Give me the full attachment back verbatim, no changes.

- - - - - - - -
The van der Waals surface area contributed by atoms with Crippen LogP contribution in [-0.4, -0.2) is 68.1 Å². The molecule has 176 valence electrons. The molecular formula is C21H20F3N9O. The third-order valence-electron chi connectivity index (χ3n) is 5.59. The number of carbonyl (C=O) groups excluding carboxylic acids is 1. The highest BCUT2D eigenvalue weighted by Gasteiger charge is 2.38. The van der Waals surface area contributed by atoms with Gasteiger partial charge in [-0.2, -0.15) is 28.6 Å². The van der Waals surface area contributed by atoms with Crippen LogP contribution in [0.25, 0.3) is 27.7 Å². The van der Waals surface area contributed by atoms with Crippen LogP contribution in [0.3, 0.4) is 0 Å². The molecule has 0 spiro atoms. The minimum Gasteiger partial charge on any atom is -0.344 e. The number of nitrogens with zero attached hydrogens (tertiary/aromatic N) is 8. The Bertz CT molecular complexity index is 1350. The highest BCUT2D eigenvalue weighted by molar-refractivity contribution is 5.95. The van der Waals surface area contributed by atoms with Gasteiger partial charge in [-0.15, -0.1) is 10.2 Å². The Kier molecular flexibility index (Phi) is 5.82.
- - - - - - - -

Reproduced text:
The van der Waals surface area contributed by atoms with Crippen LogP contribution in [-0.4, -0.2) is 68.1 Å². The molecule has 176 valence electrons. The molecular formula is C21H20F3N9O. The third-order valence-electron chi connectivity index (χ3n) is 5.59. The number of carbonyl (C=O) groups excluding carboxylic acids is 1. The highest BCUT2D eigenvalue weighted by Gasteiger charge is 2.38. The van der Waals surface area contributed by atoms with Gasteiger partial charge in [-0.2, -0.15) is 28.6 Å². The van der Waals surface area contributed by atoms with Crippen LogP contribution in [0.25, 0.3) is 27.7 Å². The van der Waals surface area contributed by atoms with Crippen LogP contribution in [0.3, 0.4) is 0 Å². The molecule has 0 spiro atoms. The minimum Gasteiger partial charge on any atom is -0.344 e. The number of nitrogens with zero attached hydrogens (tertiary/aromatic N) is 8. The Bertz CT molecular complexity index is 1350. The highest BCUT2D eigenvalue weighted by molar-refractivity contribution is 5.95. The van der Waals surface area contributed by atoms with Gasteiger partial charge in [-0.15, -0.1) is 10.2 Å². The Kier molecular flexibility index (Phi) is 5.82.